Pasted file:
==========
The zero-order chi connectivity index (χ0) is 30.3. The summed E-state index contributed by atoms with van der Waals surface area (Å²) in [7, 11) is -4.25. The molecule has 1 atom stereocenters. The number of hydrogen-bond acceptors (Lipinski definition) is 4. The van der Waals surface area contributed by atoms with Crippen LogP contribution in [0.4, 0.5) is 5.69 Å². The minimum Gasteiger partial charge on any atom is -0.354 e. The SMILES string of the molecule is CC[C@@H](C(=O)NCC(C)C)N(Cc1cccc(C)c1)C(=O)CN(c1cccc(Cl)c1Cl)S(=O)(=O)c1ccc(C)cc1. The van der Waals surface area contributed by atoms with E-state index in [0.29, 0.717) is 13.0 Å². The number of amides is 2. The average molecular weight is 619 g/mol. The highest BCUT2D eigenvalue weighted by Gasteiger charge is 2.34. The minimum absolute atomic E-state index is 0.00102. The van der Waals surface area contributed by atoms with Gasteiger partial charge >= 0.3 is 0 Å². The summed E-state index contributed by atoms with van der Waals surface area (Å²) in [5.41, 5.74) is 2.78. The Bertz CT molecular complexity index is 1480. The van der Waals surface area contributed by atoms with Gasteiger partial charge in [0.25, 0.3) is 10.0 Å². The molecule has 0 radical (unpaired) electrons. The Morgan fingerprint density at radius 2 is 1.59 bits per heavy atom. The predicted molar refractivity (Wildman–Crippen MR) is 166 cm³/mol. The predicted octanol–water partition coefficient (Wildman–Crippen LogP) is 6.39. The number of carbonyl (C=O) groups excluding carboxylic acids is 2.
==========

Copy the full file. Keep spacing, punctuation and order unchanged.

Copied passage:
The zero-order chi connectivity index (χ0) is 30.3. The summed E-state index contributed by atoms with van der Waals surface area (Å²) in [7, 11) is -4.25. The molecule has 1 atom stereocenters. The number of hydrogen-bond acceptors (Lipinski definition) is 4. The van der Waals surface area contributed by atoms with Crippen LogP contribution in [0.4, 0.5) is 5.69 Å². The minimum Gasteiger partial charge on any atom is -0.354 e. The SMILES string of the molecule is CC[C@@H](C(=O)NCC(C)C)N(Cc1cccc(C)c1)C(=O)CN(c1cccc(Cl)c1Cl)S(=O)(=O)c1ccc(C)cc1. The van der Waals surface area contributed by atoms with E-state index in [0.29, 0.717) is 13.0 Å². The number of amides is 2. The average molecular weight is 619 g/mol. The highest BCUT2D eigenvalue weighted by Gasteiger charge is 2.34. The minimum absolute atomic E-state index is 0.00102. The van der Waals surface area contributed by atoms with Gasteiger partial charge >= 0.3 is 0 Å². The summed E-state index contributed by atoms with van der Waals surface area (Å²) in [5.41, 5.74) is 2.78. The Bertz CT molecular complexity index is 1480. The van der Waals surface area contributed by atoms with Gasteiger partial charge in [0.25, 0.3) is 10.0 Å². The molecule has 0 radical (unpaired) electrons. The Morgan fingerprint density at radius 2 is 1.59 bits per heavy atom. The predicted molar refractivity (Wildman–Crippen MR) is 166 cm³/mol. The predicted octanol–water partition coefficient (Wildman–Crippen LogP) is 6.39. The number of carbonyl (C=O) groups excluding carboxylic acids is 2.